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Soils that are geologically poor in copper do not provide enough of this mineral for crops. Deficiency is mainly seen in cereals. The quality of fodder grasses may also suffer. Deficiencies can be accurately identified by means of soil or forage analysis and correction is quite easy using the right fertilizer products.
On the other hand, copper is an essential trace element but also a heavy metal and is often used as a fungicide. In soils where it has accumulated excessively, it negatively influences the soil fertility. Excessive use of slurry can cause a surplus of copper in soils.
Copper is mainly involved in photosynthesis in the chloroplasts. A consequence of deficiency is the paling (chlorosis) of the young leaves. Copper is also involved in the formation of cell walls, especially of lignin. Deficiency also results in a lack of rigidity. Finally, copper also plays a key role in protein synthesis. Particularly in cereals, deficiency is visible due to discoloration of the tips of the leaves (white tip disease) and as empty ears at harvest (dysfunction in pollination). Excess copper hinders root development by inhibiting the microbial activity of the rhizosphere. It may also lead to ferric chlorosis. In livestock, deficiency leads to growth disorders, infertility, pica syndrome, anaemia, hair discoloration and a susceptibility to infection.
Copper is not very mobile in the soil and only a small part is absorbed by crops.
INTERACTIONS AND SPECIAL FEATURES
The availability of copper depends partly on its content in the soil, but also on its complexing with organic matter and the possible blockages by antagonisms. Molybdenum, in soils with high pH or an excess of zinc, act as competitors at the root absorption level. Negative interaction between trace elements should be considered when selecting the best combination of trace elements to utilize their full potential.
Granitic and limestone soils are naturally low in copper. A high organic matter content will immobilize copper and reduces its availability. Liming has the same effect. During a hot spring, the risk of yield loss is higher when copper is the limiting factor.
Sensibility table & Symptomes
Copper deficiency is often difficult to detect in early growth stages but is visible in later growth stages, shown by wheat infertility for example. Symptoms include a white discoloration of the tips of the youngest leaves, followed by disorders in spiking that can lead to empty ears. In general, the deficiency mainly affects newly developed tissues, due to the low mobility of copper in the plant.
Excess & Needs
Excess copper is dangerous for sheep. Even for crops that are demanding in copper such as cereals, excess can be detrimental, especially for durum wheat.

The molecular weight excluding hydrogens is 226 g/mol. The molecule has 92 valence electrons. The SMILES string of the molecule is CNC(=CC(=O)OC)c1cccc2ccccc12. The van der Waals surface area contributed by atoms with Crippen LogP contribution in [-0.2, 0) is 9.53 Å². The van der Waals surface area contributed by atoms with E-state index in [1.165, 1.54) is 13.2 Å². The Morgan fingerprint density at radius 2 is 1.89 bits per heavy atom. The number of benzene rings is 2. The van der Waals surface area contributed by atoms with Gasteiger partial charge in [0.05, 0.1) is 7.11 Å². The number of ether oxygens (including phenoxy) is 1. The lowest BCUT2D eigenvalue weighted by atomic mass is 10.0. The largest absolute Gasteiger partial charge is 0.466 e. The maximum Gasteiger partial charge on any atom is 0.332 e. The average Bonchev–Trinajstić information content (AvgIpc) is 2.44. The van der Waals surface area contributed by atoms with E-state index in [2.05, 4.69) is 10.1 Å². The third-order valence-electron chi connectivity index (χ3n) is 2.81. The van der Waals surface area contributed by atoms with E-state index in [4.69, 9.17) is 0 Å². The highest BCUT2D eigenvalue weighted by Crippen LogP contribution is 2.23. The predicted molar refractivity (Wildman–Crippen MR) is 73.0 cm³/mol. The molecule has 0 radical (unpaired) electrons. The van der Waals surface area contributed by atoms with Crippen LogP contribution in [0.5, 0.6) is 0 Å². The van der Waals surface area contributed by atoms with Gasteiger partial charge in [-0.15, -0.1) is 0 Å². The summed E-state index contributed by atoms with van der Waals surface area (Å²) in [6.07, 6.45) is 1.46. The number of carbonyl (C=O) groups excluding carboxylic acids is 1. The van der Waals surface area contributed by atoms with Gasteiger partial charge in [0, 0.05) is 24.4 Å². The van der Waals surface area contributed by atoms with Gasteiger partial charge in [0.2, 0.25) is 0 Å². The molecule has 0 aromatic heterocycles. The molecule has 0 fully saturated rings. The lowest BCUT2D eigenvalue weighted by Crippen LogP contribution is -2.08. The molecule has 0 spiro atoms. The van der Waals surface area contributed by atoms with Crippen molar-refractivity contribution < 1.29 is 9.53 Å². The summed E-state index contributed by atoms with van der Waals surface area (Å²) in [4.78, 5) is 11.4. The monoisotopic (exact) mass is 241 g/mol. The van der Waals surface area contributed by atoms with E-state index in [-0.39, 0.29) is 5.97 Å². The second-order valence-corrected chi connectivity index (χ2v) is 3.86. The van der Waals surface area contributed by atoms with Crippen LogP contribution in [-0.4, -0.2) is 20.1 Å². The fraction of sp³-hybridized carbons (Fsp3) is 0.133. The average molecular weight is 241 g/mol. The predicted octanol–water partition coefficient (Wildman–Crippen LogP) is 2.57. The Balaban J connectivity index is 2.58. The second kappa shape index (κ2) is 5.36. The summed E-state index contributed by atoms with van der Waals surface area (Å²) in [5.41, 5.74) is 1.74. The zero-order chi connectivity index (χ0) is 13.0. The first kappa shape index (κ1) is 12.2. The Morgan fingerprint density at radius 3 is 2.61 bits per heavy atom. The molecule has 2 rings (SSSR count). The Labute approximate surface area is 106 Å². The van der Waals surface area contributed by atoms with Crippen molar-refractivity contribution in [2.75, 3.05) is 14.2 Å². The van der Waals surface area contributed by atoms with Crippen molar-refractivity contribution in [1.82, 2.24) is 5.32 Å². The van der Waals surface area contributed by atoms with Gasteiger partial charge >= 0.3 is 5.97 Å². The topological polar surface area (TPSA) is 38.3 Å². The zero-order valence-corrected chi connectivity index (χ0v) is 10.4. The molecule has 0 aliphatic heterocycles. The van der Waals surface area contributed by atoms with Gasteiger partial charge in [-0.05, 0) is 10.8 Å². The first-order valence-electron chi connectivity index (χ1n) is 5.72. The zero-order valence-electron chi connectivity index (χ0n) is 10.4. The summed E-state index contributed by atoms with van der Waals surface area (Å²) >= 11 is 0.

Copper is often present in the form of sulphide in magmatic rocks. However, concentration in rocks is low and therefore not exploited. Copper deposits have been exploited by humans for more than 4,000 years. Foliar application is recommended for plant nutrition, which allows efficient use of the units provided, as well as a responsible management of this resource. In this way, it can be applied to sensitive crops at the right time in a precise manner.
PROCESS OF FABRICATION
In fertilizers, the oxychloride form, moderately concentrated, has proven to be the best agronomic and economic formulation to prevent deficiencies without developing unnecessary or detrimental accumulation.
EDTA extraction effectively determines plant available Cu in the soil solution. Consider the following thresholds:
In soils rich in organic matter (>2.5%), the minimum content is 2ppm.
In soils with moderate organic matter (1.8-2.5%), the minimum content is 1.4ppm.
In soils with poor in organic matter content (<1.8%), the minimum content is 1ppm.
ORGANIC MATTER CONTENT
This is the main factor determining the availability of Cu. Cu is the mineral element that is most complexed by organic matter, humic and fulvic acids. High contents of organic matter tend to make Cu unavailable to plants.
Soils with coarse textures, low clay and silt levels, sandy soils and highly leaching soils are sensitive to deficiency. In this sense, calcareous soils, chalk soils with high pH and particularly if they are rich in organic matter, are also sensitive to deficiency. Finally, organic and peaty soils are highly problematic for the availability of Cu.
Dry periods diminish the availability of Cu.
A rise in pH diminishes the solubility of copper and the amount of Cu2+ in the soil solution. But deficiencies can also be observed in acid and sandy soils if prone to leaching.